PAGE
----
Can a tree be racist? A few years ago, debate on this issue reached as far as Fox News. The focus was a row of tamarisk trees along a huge golf course in Palm Springs, which screened off the neighborhood of Crossley Tract. This is a historically Black neighborhood, named after its founder Lawrence Crossley, who was one of the first Black residents to settle in the largely white tourist paradise, established on indigenous land over a century ago.
According to the residents of Crossley Tract, the trees were instrumental in a policy of segregation. Requests to remove the trees were repeatedly rejected by the city government, until the neighborhood found a white spokesperson in the person of Trae Daniel.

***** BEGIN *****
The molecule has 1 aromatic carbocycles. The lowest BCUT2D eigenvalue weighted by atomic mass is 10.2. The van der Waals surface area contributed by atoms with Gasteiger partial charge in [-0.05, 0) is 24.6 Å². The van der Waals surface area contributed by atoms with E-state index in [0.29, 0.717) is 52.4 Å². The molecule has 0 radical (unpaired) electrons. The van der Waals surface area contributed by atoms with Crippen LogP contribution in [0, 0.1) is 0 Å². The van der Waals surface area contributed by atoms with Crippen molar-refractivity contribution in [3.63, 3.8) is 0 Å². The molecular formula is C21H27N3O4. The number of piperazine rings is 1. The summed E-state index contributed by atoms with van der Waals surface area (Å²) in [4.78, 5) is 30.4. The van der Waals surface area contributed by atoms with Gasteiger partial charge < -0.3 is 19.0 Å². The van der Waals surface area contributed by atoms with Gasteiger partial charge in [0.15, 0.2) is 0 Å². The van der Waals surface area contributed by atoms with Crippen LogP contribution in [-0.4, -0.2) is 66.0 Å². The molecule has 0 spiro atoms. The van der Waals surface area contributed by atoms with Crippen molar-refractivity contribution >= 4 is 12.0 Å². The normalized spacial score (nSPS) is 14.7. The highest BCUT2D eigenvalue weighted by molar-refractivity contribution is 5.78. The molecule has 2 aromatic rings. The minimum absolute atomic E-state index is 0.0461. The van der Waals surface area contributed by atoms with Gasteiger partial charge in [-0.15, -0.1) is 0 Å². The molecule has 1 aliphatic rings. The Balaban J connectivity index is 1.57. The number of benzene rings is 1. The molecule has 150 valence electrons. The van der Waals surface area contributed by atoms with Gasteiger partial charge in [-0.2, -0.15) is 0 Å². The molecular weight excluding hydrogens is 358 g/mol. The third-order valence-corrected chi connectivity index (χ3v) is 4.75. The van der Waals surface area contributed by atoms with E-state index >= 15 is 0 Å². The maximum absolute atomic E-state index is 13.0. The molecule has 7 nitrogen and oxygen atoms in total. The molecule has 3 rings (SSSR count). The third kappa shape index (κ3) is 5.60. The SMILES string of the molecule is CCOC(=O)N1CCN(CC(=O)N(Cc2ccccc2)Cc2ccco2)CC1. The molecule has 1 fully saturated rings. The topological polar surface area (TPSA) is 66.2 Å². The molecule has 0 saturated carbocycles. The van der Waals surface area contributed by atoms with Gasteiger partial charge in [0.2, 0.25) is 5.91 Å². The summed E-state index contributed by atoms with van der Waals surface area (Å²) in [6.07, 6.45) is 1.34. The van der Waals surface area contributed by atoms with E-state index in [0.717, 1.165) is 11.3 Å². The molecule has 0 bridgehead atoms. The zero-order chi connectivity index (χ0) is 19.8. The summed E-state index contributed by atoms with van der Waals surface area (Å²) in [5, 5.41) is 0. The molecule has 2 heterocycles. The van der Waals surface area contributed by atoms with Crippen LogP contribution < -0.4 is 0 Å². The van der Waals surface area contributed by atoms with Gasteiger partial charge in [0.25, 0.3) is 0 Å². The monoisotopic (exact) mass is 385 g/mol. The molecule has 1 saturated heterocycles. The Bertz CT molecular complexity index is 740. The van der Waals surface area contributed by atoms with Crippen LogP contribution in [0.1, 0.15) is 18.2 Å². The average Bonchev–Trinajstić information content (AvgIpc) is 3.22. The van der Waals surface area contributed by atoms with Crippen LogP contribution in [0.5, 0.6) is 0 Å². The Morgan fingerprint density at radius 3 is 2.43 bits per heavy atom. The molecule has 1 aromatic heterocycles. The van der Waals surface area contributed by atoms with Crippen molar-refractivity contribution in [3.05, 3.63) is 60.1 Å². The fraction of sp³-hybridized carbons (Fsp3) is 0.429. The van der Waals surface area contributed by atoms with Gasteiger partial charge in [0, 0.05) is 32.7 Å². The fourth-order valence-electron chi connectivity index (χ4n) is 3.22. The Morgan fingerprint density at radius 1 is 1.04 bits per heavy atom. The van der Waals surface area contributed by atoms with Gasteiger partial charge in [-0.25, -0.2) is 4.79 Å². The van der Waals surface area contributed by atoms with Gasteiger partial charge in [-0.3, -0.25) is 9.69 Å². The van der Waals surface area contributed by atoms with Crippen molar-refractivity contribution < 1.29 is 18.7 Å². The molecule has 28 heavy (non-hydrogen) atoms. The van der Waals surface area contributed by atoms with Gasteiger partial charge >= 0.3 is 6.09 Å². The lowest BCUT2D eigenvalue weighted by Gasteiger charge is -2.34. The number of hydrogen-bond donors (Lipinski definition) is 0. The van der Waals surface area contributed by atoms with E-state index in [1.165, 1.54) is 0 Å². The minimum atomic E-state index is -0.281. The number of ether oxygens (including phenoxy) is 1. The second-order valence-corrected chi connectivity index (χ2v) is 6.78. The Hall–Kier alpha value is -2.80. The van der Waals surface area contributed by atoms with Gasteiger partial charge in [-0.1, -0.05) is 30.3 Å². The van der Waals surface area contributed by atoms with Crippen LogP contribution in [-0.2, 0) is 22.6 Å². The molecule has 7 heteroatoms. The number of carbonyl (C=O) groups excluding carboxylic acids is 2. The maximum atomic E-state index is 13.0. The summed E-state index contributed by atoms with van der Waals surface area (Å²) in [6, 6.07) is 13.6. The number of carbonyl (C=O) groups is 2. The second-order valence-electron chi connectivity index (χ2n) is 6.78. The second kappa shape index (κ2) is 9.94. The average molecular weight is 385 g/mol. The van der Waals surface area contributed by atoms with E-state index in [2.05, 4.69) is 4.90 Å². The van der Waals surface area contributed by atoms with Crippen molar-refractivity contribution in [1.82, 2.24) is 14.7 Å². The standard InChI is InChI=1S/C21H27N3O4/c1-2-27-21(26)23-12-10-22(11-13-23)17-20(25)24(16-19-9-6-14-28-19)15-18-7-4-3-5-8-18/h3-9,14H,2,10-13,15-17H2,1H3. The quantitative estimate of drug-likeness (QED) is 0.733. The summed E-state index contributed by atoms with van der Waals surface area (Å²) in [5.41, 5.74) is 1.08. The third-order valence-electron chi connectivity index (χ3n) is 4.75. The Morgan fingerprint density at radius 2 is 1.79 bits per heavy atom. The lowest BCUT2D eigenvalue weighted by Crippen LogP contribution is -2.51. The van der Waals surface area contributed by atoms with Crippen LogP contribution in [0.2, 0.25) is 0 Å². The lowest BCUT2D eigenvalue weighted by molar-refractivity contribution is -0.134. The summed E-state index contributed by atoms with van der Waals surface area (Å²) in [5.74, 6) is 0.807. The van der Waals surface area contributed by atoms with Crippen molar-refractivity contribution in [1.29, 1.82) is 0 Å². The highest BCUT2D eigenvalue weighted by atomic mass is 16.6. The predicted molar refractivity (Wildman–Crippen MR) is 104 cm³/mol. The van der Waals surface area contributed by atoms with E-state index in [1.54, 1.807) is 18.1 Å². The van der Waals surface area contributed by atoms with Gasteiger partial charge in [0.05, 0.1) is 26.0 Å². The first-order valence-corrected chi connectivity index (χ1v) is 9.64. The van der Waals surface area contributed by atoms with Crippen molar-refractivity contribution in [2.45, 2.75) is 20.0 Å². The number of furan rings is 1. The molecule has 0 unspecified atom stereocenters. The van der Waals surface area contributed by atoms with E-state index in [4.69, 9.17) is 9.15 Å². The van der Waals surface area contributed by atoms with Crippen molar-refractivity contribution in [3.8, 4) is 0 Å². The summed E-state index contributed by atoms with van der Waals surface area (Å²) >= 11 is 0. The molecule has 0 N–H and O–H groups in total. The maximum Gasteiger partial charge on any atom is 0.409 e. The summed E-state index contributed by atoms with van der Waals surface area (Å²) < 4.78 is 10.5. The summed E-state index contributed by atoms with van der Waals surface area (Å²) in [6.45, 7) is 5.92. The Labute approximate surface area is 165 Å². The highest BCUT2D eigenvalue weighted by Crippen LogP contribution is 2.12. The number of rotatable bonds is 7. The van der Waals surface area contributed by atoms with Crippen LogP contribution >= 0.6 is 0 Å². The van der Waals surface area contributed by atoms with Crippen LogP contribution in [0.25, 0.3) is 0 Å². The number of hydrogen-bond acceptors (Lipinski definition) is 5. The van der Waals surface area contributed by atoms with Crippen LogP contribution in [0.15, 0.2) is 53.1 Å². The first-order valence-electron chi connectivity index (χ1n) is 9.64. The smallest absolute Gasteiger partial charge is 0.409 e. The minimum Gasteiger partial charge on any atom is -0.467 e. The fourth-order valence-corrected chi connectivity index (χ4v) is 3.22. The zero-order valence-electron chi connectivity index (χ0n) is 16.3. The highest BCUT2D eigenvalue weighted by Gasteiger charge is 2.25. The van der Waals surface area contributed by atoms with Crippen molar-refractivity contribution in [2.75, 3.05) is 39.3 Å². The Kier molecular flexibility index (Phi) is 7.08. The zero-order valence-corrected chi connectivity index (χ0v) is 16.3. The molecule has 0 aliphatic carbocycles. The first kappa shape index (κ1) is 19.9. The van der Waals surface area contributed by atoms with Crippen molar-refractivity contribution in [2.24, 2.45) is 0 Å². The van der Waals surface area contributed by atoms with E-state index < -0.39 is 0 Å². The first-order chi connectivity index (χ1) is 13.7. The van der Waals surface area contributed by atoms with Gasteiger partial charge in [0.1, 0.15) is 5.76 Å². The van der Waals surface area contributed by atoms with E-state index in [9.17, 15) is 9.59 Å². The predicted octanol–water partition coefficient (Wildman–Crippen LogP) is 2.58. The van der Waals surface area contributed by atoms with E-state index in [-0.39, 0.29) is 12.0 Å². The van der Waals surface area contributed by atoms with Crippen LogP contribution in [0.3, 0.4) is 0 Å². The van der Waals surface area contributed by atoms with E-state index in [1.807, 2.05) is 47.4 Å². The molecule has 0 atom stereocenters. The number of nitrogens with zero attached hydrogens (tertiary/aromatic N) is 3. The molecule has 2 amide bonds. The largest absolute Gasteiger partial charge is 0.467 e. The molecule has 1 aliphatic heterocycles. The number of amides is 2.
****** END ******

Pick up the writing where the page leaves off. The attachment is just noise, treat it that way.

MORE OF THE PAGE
In five chapters, the equally bizarre and complex history of the tree dispute is peeled away like the layers of an onion. Sitting in their backyards, representatives of both sides of the argument give their viewpoints. As to the assertion that there is no institutional racism in liberal Palm Springs, flipping through a few dark chapters of local history is enough to refute that claim.